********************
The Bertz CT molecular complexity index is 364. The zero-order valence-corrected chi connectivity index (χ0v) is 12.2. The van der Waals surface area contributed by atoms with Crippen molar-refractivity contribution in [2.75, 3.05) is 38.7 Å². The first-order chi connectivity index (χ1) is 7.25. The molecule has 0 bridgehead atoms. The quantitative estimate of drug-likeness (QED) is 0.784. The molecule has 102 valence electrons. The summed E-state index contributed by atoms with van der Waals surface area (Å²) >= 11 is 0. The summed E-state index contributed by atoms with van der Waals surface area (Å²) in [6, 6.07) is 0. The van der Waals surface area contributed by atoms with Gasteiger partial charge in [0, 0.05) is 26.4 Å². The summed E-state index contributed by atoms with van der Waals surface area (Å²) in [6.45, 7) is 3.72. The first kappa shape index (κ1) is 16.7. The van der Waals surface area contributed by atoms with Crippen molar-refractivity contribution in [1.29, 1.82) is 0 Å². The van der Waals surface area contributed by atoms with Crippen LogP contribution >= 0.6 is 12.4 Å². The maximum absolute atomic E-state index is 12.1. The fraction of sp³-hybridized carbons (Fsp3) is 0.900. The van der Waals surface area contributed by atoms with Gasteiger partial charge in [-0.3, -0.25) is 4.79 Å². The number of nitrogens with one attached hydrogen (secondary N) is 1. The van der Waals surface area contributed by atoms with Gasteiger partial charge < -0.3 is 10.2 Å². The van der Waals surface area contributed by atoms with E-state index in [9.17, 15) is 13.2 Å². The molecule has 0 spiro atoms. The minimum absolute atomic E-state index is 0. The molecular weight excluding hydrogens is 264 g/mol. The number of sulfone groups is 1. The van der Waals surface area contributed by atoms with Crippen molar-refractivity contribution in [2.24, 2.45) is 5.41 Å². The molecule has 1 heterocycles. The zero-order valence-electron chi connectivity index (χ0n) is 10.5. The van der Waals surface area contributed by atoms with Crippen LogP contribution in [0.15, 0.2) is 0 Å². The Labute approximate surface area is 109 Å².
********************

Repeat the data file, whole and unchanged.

The Bertz CT molecular complexity index is 364. The zero-order valence-corrected chi connectivity index (χ0v) is 12.2. The van der Waals surface area contributed by atoms with Crippen molar-refractivity contribution in [2.75, 3.05) is 38.7 Å². The first-order chi connectivity index (χ1) is 7.25. The molecule has 0 bridgehead atoms. The quantitative estimate of drug-likeness (QED) is 0.784. The molecule has 102 valence electrons. The summed E-state index contributed by atoms with van der Waals surface area (Å²) >= 11 is 0. The summed E-state index contributed by atoms with van der Waals surface area (Å²) in [6, 6.07) is 0. The van der Waals surface area contributed by atoms with Gasteiger partial charge in [0, 0.05) is 26.4 Å². The summed E-state index contributed by atoms with van der Waals surface area (Å²) in [6.45, 7) is 3.72. The first kappa shape index (κ1) is 16.7. The van der Waals surface area contributed by atoms with Crippen molar-refractivity contribution in [1.29, 1.82) is 0 Å². The van der Waals surface area contributed by atoms with Crippen LogP contribution >= 0.6 is 12.4 Å². The maximum absolute atomic E-state index is 12.1. The fraction of sp³-hybridized carbons (Fsp3) is 0.900. The van der Waals surface area contributed by atoms with Gasteiger partial charge in [-0.3, -0.25) is 4.79 Å². The number of nitrogens with one attached hydrogen (secondary N) is 1. The van der Waals surface area contributed by atoms with Gasteiger partial charge < -0.3 is 10.2 Å². The van der Waals surface area contributed by atoms with E-state index in [9.17, 15) is 13.2 Å². The molecule has 0 spiro atoms. The minimum absolute atomic E-state index is 0. The molecular weight excluding hydrogens is 264 g/mol. The number of sulfone groups is 1. The van der Waals surface area contributed by atoms with Crippen molar-refractivity contribution in [2.24, 2.45) is 5.41 Å². The molecule has 1 heterocycles. The zero-order valence-electron chi connectivity index (χ0n) is 10.5. The van der Waals surface area contributed by atoms with Crippen LogP contribution in [0.15, 0.2) is 0 Å². The Labute approximate surface area is 109 Å².